Carole Townsend’s website describes her writing style as “a cross between Lewis Grizzard and Erma Bombeck.” While she might have drawn her humor from both sources, Townsend is more polite than Grizzard — and funnier than Bombeck.
The titles of her first two books — “Southern Fried White Trash” was published in 2011 and “Red Lipstick & Clean Underwear” the following year — provide a hint. Then Townsend, a reporter and columnist for the Gwinnett Daily Post east of Atlanta, decided to step outside her comfort zone and try to understand NASCAR by traveling to various tracks in 2013 and talk to fans, drivers, crew members and officials.
“I may as well have packed my suitcase to visit Mars, because I had no idea what I was getting myself into,” she writes.
In a funny, engaging look, the reader is treated to a hands-on adventure in “Magnolias, Sweet Tea, and Exhaust: One Woman’s Journey to Understanding the Phenomenon of NASCAR” (Sports Publishing; hardback; $24.95; 220 pages). Townsend has a keen eye for detail and is a natural people-watcher, which makes for some amusing anecdotes.
The book’s cover shows Townsend getting ready to take a spin around the track at the NASCAR Driving Experience at Atlanta Motor Speedway. While she fretted about her bad knees buckling and her “mom jeans” ripping as she climbed through the car window (no doors in these stock cars), she found a way to poke fun at herself.
“That’s me in the passenger seat, looking like I need to change my underwear,” Townsend wrote on her Facebook page in October.
It was quite a learning experience, and far removed from life in her hometown of Lawrenceville, Georgia. It’s one thing to write about the historic and stately Elisha Winn House in Gwinnett County. It’s quite another to report the sights and sounds that bombard fans on the NASCAR circuit.
For her first race at Daytona International Speedway, Townsend showed up in a crisp white linen suit and high heels, figuring that since Nicole Kidman pulled off that look in the movie “Days of Thunder,” it would work for her.
It didn’t. And her reluctance to use sunscreen was a mistake.
“I walked out of that stadium looking like a soot-covered, medium-rare steak,” Townsend writes.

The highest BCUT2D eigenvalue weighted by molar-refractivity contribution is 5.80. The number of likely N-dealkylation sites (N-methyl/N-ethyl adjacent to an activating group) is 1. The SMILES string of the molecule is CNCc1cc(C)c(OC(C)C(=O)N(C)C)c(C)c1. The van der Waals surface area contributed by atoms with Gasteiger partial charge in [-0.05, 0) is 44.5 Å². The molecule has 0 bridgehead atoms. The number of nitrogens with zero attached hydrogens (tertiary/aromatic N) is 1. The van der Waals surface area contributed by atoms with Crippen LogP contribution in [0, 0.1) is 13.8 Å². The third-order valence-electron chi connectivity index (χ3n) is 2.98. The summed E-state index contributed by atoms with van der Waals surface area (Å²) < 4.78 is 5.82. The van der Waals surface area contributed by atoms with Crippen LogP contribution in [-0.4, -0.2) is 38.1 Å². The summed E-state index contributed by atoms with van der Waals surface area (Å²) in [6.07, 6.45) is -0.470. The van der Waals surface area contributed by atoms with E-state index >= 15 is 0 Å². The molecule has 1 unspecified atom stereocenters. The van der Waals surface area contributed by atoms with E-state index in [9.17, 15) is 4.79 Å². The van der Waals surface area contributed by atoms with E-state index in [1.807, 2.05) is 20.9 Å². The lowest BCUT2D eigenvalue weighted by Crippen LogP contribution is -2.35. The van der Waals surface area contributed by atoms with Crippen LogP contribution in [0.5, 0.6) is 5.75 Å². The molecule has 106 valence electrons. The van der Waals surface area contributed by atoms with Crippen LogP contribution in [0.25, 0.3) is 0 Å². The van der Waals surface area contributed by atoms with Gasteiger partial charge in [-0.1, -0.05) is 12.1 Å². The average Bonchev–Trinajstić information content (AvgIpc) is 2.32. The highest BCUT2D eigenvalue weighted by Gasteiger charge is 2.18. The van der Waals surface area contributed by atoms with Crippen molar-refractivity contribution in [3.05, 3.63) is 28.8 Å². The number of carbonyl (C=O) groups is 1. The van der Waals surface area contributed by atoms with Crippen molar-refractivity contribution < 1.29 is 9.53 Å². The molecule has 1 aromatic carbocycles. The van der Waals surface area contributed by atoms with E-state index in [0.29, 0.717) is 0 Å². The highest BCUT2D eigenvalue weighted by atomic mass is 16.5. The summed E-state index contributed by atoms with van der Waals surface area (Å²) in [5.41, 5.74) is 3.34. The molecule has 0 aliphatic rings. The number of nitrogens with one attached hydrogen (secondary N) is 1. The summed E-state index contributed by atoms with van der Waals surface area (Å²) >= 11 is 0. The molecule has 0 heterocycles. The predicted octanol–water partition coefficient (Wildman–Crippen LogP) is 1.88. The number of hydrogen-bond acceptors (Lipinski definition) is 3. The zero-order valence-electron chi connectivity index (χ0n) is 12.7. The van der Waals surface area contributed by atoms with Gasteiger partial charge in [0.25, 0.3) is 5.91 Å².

Compare that to her late-season wardrobe. By then, Townsend, who was following driver Clint Bowyer, was wearing denim shorts and a black tank top with silver lettering that proclaimed she was a “Bowyer Racing Diva” (“You need to pick a driver and stick with him,” Atlanta Motor Speedway president Ed Clark tells her after she flaunted trinkets and apparel from several drivers during her Daytona debut).
“I looked like the stereotypical ‘redneck’ woman, a sweaty faced fan wearing black racing garb, and a tank top to boot,” Townsend writes. “Oh, my mother must be turning in her grave, simply mortified that her heretofore properly behaving, well-dressed daughter had sunk to such a ‘lowly’ place.
“Sorry Mom, but I’m having fun.”
Townsend’s observation skills treat the reader to the wild and weird. A young mother asks a pit crew member to sign her son’s diaper (he obliged). Bristol Motor Speedway “is a lot like a concrete megaphone.” At Talladega, one group of tailgaters creates a grill by using a shopping cart. Two fans stand in front of Townsend and her husband at Talladega and drain beer after beer, then demand things from their “women,” like, “Woman, gimme one o’ them cigarettes.”
“Those are quotes, verbatim,” Townsend writes.
And then there is the food. Townsend writes so descriptively, one can almost smell the barbecue. She writes of a stop in a Greenville, South Carolina, diner and a meal of fried bologna that approaches nirvana, and describes the homey atmosphere where the waitress can confide secrets about her life to her customers — even the ones she had just met — in a knowing whisper.
But tailgating at each of the racing venues was “an education, an experience, and a new gastronomic escapade,” Townsend writes.
The book is full of history and statistics, and Townsend eagerly participates in touring the garages and museums, and doing hands-on activities like simulating a role as a pit crew member.
She takes a tour of the inside of a trailer on a race weekend in Atlanta, “fully loaded and ready for just about any occurrence.” Townsend called the tour, conducted by a transport driver nicknamed “Pickle,” “remarkable.”
Her interviews include observations from NASCAR drivers like Bowyer and David Ragan, pit crew chief Jay Guy, Nationwide driver Johanna Long and team owner Michael Waltrip.
Townsend wanted to find out why NASCAR resonated with its fans. It’s not just the fast cars or drivers, the raucous parties or the sport’s colorful link to bootleggers. There had to be more.
The perspective of Mike Fuori, a Texas meteorologist, provides a clue. To that point, Townsend had been studying NASCAR as a sport. On a Labor Day weekend in Atlanta, she discovered that the NASCAR experience for fans was about love, passion and family — handed down from generation to generation.
“It’s love, pure and simple,” she writes.
“Magnolias, Sweet Tea, and Exhaust” is perfect for those readers who are curious about NASCAR. Veteran stock car followers might find it a little elementary for their tastes, but for the rest of us, Townsend breaks down the sport simply and clearly, and throws in plenty of humor. After all, who would have thought to use a restrictor plate as a makeshift compact mirror, as Townsend does?
Because NASCAR is treated like a religion by many of its fans, Townsend quotes from the stirring words of Nashville preacher Joe Nelms, whose invocation before a race in 2011 went viral on the Internet. The way Nelms ends his prayer is a great way to end Townsend’s book (and this review):
“Boogity, boogity, boogity. Amen.”